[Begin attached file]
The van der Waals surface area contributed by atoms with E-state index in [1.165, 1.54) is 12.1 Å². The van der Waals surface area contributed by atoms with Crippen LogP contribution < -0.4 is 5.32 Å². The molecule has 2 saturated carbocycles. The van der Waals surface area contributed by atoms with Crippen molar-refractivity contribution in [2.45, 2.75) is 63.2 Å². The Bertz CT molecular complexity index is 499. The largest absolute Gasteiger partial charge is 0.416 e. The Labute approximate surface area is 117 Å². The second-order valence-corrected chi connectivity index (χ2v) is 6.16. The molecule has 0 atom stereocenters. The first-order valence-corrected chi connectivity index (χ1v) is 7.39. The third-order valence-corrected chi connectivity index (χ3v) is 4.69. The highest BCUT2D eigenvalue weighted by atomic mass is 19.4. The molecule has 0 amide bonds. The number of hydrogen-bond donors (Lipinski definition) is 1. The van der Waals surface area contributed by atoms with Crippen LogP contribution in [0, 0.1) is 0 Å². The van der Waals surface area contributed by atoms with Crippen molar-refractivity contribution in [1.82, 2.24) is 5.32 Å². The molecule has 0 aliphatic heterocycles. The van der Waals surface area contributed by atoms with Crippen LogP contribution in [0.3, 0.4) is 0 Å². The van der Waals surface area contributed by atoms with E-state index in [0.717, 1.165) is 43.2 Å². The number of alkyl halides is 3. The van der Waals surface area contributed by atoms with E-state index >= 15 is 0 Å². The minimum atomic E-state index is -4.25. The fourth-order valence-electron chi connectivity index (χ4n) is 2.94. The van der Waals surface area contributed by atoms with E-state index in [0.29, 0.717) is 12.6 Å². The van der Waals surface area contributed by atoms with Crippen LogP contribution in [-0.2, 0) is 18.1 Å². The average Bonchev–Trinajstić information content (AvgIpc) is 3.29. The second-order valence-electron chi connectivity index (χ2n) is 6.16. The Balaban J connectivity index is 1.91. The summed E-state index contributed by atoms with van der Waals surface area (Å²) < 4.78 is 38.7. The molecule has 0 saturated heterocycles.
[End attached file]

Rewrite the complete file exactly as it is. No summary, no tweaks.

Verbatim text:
The van der Waals surface area contributed by atoms with E-state index in [1.165, 1.54) is 12.1 Å². The van der Waals surface area contributed by atoms with Crippen LogP contribution < -0.4 is 5.32 Å². The molecule has 2 saturated carbocycles. The van der Waals surface area contributed by atoms with Crippen molar-refractivity contribution in [2.45, 2.75) is 63.2 Å². The Bertz CT molecular complexity index is 499. The largest absolute Gasteiger partial charge is 0.416 e. The Labute approximate surface area is 117 Å². The second-order valence-corrected chi connectivity index (χ2v) is 6.16. The molecule has 0 atom stereocenters. The first-order valence-corrected chi connectivity index (χ1v) is 7.39. The third-order valence-corrected chi connectivity index (χ3v) is 4.69. The highest BCUT2D eigenvalue weighted by atomic mass is 19.4. The molecule has 0 amide bonds. The number of hydrogen-bond donors (Lipinski definition) is 1. The van der Waals surface area contributed by atoms with Crippen LogP contribution in [0, 0.1) is 0 Å². The van der Waals surface area contributed by atoms with Crippen molar-refractivity contribution in [1.82, 2.24) is 5.32 Å². The molecule has 0 aliphatic heterocycles. The van der Waals surface area contributed by atoms with Crippen LogP contribution in [0.3, 0.4) is 0 Å². The van der Waals surface area contributed by atoms with E-state index in [0.717, 1.165) is 43.2 Å². The number of alkyl halides is 3. The van der Waals surface area contributed by atoms with E-state index >= 15 is 0 Å². The minimum atomic E-state index is -4.25. The fourth-order valence-electron chi connectivity index (χ4n) is 2.94. The van der Waals surface area contributed by atoms with E-state index in [0.29, 0.717) is 12.6 Å². The van der Waals surface area contributed by atoms with Crippen LogP contribution in [-0.2, 0) is 18.1 Å². The average Bonchev–Trinajstić information content (AvgIpc) is 3.29. The second-order valence-electron chi connectivity index (χ2n) is 6.16. The Balaban J connectivity index is 1.91. The summed E-state index contributed by atoms with van der Waals surface area (Å²) < 4.78 is 38.7. The molecule has 0 saturated heterocycles.